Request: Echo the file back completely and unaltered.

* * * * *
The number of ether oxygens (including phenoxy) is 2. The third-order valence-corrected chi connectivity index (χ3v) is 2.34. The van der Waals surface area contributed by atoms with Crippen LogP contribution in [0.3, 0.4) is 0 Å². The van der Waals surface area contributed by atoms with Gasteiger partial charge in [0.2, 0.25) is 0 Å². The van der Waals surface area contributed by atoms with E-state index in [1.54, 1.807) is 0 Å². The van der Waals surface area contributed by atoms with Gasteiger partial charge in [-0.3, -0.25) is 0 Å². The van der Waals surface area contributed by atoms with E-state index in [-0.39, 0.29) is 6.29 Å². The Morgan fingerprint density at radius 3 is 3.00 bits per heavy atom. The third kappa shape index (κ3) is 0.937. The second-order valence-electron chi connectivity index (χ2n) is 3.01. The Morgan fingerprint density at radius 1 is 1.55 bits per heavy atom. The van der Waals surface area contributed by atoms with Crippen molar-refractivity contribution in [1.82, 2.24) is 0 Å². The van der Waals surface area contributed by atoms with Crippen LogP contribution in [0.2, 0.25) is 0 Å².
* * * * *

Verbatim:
The number of ether oxygens (including phenoxy) is 2. The third-order valence-corrected chi connectivity index (χ3v) is 2.34. The van der Waals surface area contributed by atoms with Crippen LogP contribution in [0.3, 0.4) is 0 Å². The van der Waals surface area contributed by atoms with Gasteiger partial charge in [0.2, 0.25) is 0 Å². The van der Waals surface area contributed by atoms with E-state index in [1.54, 1.807) is 0 Å². The van der Waals surface area contributed by atoms with Gasteiger partial charge in [-0.3, -0.25) is 0 Å². The van der Waals surface area contributed by atoms with E-state index in [-0.39, 0.29) is 6.29 Å². The Morgan fingerprint density at radius 3 is 3.00 bits per heavy atom. The third kappa shape index (κ3) is 0.937. The second-order valence-electron chi connectivity index (χ2n) is 3.01. The Morgan fingerprint density at radius 1 is 1.55 bits per heavy atom. The van der Waals surface area contributed by atoms with Crippen molar-refractivity contribution in [1.82, 2.24) is 0 Å². The van der Waals surface area contributed by atoms with Crippen LogP contribution in [0.2, 0.25) is 0 Å².